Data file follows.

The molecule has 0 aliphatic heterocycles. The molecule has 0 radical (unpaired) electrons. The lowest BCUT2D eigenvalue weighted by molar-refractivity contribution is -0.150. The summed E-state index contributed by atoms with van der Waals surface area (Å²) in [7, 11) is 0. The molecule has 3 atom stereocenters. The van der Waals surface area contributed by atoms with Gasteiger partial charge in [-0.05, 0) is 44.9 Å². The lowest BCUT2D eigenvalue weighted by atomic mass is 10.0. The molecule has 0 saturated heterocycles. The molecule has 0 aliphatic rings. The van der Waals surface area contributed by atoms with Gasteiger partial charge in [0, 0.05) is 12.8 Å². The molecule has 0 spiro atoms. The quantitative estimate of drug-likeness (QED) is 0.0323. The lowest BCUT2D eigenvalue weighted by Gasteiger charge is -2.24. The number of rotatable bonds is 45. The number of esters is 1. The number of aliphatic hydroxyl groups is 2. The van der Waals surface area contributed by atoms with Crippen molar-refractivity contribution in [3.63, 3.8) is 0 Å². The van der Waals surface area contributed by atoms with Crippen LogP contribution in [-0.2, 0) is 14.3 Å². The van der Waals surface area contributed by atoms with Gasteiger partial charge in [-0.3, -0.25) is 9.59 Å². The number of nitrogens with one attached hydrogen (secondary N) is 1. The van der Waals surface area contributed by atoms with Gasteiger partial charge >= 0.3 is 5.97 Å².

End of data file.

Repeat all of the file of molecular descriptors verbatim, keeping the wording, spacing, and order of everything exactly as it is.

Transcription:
The molecule has 0 aliphatic heterocycles. The molecule has 0 radical (unpaired) electrons. The lowest BCUT2D eigenvalue weighted by molar-refractivity contribution is -0.150. The summed E-state index contributed by atoms with van der Waals surface area (Å²) in [7, 11) is 0. The molecule has 3 atom stereocenters. The van der Waals surface area contributed by atoms with Gasteiger partial charge in [-0.05, 0) is 44.9 Å². The lowest BCUT2D eigenvalue weighted by atomic mass is 10.0. The molecule has 0 saturated heterocycles. The molecule has 0 aliphatic rings. The van der Waals surface area contributed by atoms with Gasteiger partial charge in [0, 0.05) is 12.8 Å². The molecule has 0 spiro atoms. The quantitative estimate of drug-likeness (QED) is 0.0323. The lowest BCUT2D eigenvalue weighted by Gasteiger charge is -2.24. The number of rotatable bonds is 45. The number of esters is 1. The number of aliphatic hydroxyl groups is 2. The van der Waals surface area contributed by atoms with Crippen molar-refractivity contribution in [3.63, 3.8) is 0 Å². The van der Waals surface area contributed by atoms with Crippen LogP contribution in [-0.2, 0) is 14.3 Å². The van der Waals surface area contributed by atoms with Gasteiger partial charge in [-0.3, -0.25) is 9.59 Å². The number of nitrogens with one attached hydrogen (secondary N) is 1. The van der Waals surface area contributed by atoms with Gasteiger partial charge >= 0.3 is 5.97 Å².